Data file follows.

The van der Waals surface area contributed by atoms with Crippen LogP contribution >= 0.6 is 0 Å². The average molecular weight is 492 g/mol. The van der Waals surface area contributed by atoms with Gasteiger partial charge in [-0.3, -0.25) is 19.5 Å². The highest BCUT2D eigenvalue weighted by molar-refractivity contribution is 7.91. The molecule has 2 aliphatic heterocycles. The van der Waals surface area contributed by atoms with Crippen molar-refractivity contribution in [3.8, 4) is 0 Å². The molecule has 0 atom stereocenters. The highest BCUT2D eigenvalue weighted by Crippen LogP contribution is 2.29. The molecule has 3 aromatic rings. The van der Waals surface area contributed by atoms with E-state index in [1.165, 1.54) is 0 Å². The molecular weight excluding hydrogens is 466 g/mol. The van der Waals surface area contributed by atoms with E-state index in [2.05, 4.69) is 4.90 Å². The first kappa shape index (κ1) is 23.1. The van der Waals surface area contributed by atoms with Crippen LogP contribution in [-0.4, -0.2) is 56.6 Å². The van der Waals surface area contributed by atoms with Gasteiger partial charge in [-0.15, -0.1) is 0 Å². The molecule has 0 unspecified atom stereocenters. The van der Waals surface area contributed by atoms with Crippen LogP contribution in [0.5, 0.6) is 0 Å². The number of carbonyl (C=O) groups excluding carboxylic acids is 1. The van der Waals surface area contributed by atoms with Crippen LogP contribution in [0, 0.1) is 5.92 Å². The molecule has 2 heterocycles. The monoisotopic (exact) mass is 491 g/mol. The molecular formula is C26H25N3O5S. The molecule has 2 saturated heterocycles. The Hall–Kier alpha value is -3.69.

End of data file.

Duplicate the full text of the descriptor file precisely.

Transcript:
The van der Waals surface area contributed by atoms with Crippen LogP contribution >= 0.6 is 0 Å². The average molecular weight is 492 g/mol. The van der Waals surface area contributed by atoms with Gasteiger partial charge in [-0.3, -0.25) is 19.5 Å². The highest BCUT2D eigenvalue weighted by molar-refractivity contribution is 7.91. The molecule has 2 aliphatic heterocycles. The van der Waals surface area contributed by atoms with Crippen molar-refractivity contribution in [3.8, 4) is 0 Å². The molecule has 0 atom stereocenters. The highest BCUT2D eigenvalue weighted by Crippen LogP contribution is 2.29. The molecule has 3 aromatic rings. The van der Waals surface area contributed by atoms with E-state index in [1.165, 1.54) is 0 Å². The molecular weight excluding hydrogens is 466 g/mol. The van der Waals surface area contributed by atoms with E-state index in [2.05, 4.69) is 4.90 Å². The first kappa shape index (κ1) is 23.1. The van der Waals surface area contributed by atoms with Crippen LogP contribution in [-0.4, -0.2) is 56.6 Å². The van der Waals surface area contributed by atoms with Gasteiger partial charge in [-0.15, -0.1) is 0 Å². The molecule has 0 unspecified atom stereocenters. The van der Waals surface area contributed by atoms with Crippen LogP contribution in [0.5, 0.6) is 0 Å². The number of carbonyl (C=O) groups excluding carboxylic acids is 1. The van der Waals surface area contributed by atoms with Crippen LogP contribution in [0, 0.1) is 5.92 Å². The molecule has 2 heterocycles. The monoisotopic (exact) mass is 491 g/mol. The molecular formula is C26H25N3O5S. The molecule has 2 saturated heterocycles. The Hall–Kier alpha value is -3.69.